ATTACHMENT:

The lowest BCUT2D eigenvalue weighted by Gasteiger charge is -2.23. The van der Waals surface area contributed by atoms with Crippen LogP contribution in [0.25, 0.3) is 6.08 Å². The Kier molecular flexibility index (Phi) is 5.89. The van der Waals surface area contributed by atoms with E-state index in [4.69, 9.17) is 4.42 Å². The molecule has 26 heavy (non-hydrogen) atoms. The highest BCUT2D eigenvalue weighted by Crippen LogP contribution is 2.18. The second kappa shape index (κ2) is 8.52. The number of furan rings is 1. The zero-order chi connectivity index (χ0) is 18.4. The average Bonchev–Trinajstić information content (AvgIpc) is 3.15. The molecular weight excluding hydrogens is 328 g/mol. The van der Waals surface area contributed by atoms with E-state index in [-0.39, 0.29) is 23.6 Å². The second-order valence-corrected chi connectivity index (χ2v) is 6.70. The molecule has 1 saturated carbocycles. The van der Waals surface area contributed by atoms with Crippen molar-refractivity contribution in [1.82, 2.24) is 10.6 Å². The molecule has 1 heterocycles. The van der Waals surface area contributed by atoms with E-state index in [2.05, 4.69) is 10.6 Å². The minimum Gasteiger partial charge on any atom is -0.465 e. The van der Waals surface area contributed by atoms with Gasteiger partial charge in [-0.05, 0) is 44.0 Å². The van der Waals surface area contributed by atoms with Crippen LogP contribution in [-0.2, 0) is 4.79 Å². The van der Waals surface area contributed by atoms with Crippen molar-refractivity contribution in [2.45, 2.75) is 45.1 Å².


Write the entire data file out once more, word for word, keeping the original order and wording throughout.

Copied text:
The lowest BCUT2D eigenvalue weighted by Gasteiger charge is -2.23. The van der Waals surface area contributed by atoms with Crippen LogP contribution in [0.25, 0.3) is 6.08 Å². The Kier molecular flexibility index (Phi) is 5.89. The van der Waals surface area contributed by atoms with E-state index in [4.69, 9.17) is 4.42 Å². The molecule has 26 heavy (non-hydrogen) atoms. The highest BCUT2D eigenvalue weighted by Crippen LogP contribution is 2.18. The second kappa shape index (κ2) is 8.52. The number of furan rings is 1. The zero-order chi connectivity index (χ0) is 18.4. The average Bonchev–Trinajstić information content (AvgIpc) is 3.15. The molecular weight excluding hydrogens is 328 g/mol. The van der Waals surface area contributed by atoms with E-state index in [-0.39, 0.29) is 23.6 Å². The second-order valence-corrected chi connectivity index (χ2v) is 6.70. The molecule has 1 saturated carbocycles. The van der Waals surface area contributed by atoms with Crippen molar-refractivity contribution in [1.82, 2.24) is 10.6 Å². The molecule has 1 heterocycles. The van der Waals surface area contributed by atoms with E-state index in [2.05, 4.69) is 10.6 Å². The minimum Gasteiger partial charge on any atom is -0.465 e. The van der Waals surface area contributed by atoms with Gasteiger partial charge in [-0.05, 0) is 44.0 Å². The van der Waals surface area contributed by atoms with Crippen LogP contribution in [-0.2, 0) is 4.79 Å². The van der Waals surface area contributed by atoms with Crippen molar-refractivity contribution in [2.45, 2.75) is 45.1 Å².